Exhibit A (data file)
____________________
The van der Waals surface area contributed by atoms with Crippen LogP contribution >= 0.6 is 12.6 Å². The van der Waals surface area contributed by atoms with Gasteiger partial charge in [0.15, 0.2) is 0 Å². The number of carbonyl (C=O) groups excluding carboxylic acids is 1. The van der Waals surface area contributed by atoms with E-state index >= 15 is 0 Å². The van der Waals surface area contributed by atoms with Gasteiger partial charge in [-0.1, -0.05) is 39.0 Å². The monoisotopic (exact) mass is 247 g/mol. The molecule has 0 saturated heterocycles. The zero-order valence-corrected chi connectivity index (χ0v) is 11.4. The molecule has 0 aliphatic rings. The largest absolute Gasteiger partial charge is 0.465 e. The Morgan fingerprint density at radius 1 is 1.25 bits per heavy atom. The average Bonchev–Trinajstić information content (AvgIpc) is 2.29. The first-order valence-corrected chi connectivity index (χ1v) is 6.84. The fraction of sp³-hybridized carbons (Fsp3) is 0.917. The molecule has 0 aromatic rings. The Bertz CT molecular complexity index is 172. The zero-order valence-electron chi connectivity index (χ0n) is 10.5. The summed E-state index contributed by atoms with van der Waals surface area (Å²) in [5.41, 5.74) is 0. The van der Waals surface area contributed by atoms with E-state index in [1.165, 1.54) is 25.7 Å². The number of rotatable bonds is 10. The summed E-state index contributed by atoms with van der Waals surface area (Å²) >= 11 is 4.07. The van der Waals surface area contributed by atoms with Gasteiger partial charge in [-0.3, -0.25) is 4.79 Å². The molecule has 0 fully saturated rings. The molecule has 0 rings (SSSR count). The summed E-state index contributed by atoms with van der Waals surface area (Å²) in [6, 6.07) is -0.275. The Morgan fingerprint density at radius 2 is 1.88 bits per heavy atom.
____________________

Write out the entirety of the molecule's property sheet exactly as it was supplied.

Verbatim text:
The van der Waals surface area contributed by atoms with Crippen LogP contribution >= 0.6 is 12.6 Å². The van der Waals surface area contributed by atoms with Gasteiger partial charge in [0.15, 0.2) is 0 Å². The number of carbonyl (C=O) groups excluding carboxylic acids is 1. The van der Waals surface area contributed by atoms with E-state index >= 15 is 0 Å². The van der Waals surface area contributed by atoms with Gasteiger partial charge in [-0.1, -0.05) is 39.0 Å². The monoisotopic (exact) mass is 247 g/mol. The molecule has 0 saturated heterocycles. The zero-order valence-corrected chi connectivity index (χ0v) is 11.4. The molecule has 0 aliphatic rings. The largest absolute Gasteiger partial charge is 0.465 e. The Morgan fingerprint density at radius 1 is 1.25 bits per heavy atom. The average Bonchev–Trinajstić information content (AvgIpc) is 2.29. The first-order valence-corrected chi connectivity index (χ1v) is 6.84. The fraction of sp³-hybridized carbons (Fsp3) is 0.917. The molecule has 0 aromatic rings. The Bertz CT molecular complexity index is 172. The zero-order valence-electron chi connectivity index (χ0n) is 10.5. The summed E-state index contributed by atoms with van der Waals surface area (Å²) in [5.41, 5.74) is 0. The van der Waals surface area contributed by atoms with E-state index in [1.165, 1.54) is 25.7 Å². The number of rotatable bonds is 10. The summed E-state index contributed by atoms with van der Waals surface area (Å²) >= 11 is 4.07. The van der Waals surface area contributed by atoms with Gasteiger partial charge in [-0.3, -0.25) is 4.79 Å². The molecule has 0 fully saturated rings. The molecule has 0 rings (SSSR count). The summed E-state index contributed by atoms with van der Waals surface area (Å²) in [6, 6.07) is -0.275. The Morgan fingerprint density at radius 2 is 1.88 bits per heavy atom.